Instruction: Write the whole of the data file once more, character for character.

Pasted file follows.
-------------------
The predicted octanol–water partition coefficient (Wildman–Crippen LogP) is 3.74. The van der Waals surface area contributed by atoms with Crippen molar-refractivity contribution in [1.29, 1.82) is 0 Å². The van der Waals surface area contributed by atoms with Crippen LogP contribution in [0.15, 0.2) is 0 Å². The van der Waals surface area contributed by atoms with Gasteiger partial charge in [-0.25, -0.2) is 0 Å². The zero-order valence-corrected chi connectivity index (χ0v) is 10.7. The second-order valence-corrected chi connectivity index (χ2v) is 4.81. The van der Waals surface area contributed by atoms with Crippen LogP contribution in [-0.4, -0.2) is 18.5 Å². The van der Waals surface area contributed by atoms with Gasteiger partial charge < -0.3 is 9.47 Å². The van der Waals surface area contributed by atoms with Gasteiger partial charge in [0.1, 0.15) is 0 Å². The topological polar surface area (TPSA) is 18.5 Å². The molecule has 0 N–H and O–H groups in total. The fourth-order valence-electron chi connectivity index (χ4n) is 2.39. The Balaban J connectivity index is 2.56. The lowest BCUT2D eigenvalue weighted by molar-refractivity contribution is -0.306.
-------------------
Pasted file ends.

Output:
The predicted octanol–water partition coefficient (Wildman–Crippen LogP) is 3.74. The van der Waals surface area contributed by atoms with Crippen molar-refractivity contribution in [1.29, 1.82) is 0 Å². The van der Waals surface area contributed by atoms with Crippen LogP contribution in [0.15, 0.2) is 0 Å². The van der Waals surface area contributed by atoms with Gasteiger partial charge in [-0.25, -0.2) is 0 Å². The zero-order valence-corrected chi connectivity index (χ0v) is 10.7. The second-order valence-corrected chi connectivity index (χ2v) is 4.81. The van der Waals surface area contributed by atoms with Crippen LogP contribution in [-0.4, -0.2) is 18.5 Å². The van der Waals surface area contributed by atoms with Gasteiger partial charge < -0.3 is 9.47 Å². The van der Waals surface area contributed by atoms with Gasteiger partial charge in [0.1, 0.15) is 0 Å². The topological polar surface area (TPSA) is 18.5 Å². The molecule has 0 N–H and O–H groups in total. The fourth-order valence-electron chi connectivity index (χ4n) is 2.39. The Balaban J connectivity index is 2.56. The lowest BCUT2D eigenvalue weighted by molar-refractivity contribution is -0.306.